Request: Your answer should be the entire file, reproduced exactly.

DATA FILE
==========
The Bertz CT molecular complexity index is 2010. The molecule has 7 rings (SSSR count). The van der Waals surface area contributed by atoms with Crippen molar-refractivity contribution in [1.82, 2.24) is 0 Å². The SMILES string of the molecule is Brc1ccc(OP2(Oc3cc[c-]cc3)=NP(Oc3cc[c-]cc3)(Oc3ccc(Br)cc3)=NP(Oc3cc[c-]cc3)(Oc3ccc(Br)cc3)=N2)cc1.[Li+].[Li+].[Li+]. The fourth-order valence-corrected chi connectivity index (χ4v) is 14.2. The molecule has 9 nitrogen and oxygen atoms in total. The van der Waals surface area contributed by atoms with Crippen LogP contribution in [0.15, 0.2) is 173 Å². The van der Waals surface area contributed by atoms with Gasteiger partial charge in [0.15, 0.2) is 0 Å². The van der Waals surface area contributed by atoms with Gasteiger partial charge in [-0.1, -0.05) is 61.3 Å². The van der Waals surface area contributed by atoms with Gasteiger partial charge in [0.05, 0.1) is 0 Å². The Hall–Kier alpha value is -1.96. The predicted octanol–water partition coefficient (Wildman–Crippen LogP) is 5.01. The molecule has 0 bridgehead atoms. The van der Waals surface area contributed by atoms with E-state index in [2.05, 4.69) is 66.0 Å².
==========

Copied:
The Bertz CT molecular complexity index is 2010. The molecule has 7 rings (SSSR count). The van der Waals surface area contributed by atoms with Crippen molar-refractivity contribution in [1.82, 2.24) is 0 Å². The SMILES string of the molecule is Brc1ccc(OP2(Oc3cc[c-]cc3)=NP(Oc3cc[c-]cc3)(Oc3ccc(Br)cc3)=NP(Oc3cc[c-]cc3)(Oc3ccc(Br)cc3)=N2)cc1.[Li+].[Li+].[Li+]. The fourth-order valence-corrected chi connectivity index (χ4v) is 14.2. The molecule has 9 nitrogen and oxygen atoms in total. The van der Waals surface area contributed by atoms with Crippen LogP contribution in [0.15, 0.2) is 173 Å². The van der Waals surface area contributed by atoms with Gasteiger partial charge in [0.15, 0.2) is 0 Å². The van der Waals surface area contributed by atoms with Gasteiger partial charge in [-0.1, -0.05) is 61.3 Å². The van der Waals surface area contributed by atoms with Gasteiger partial charge in [0.05, 0.1) is 0 Å². The Hall–Kier alpha value is -1.96. The predicted octanol–water partition coefficient (Wildman–Crippen LogP) is 5.01. The molecule has 0 bridgehead atoms. The van der Waals surface area contributed by atoms with E-state index in [2.05, 4.69) is 66.0 Å².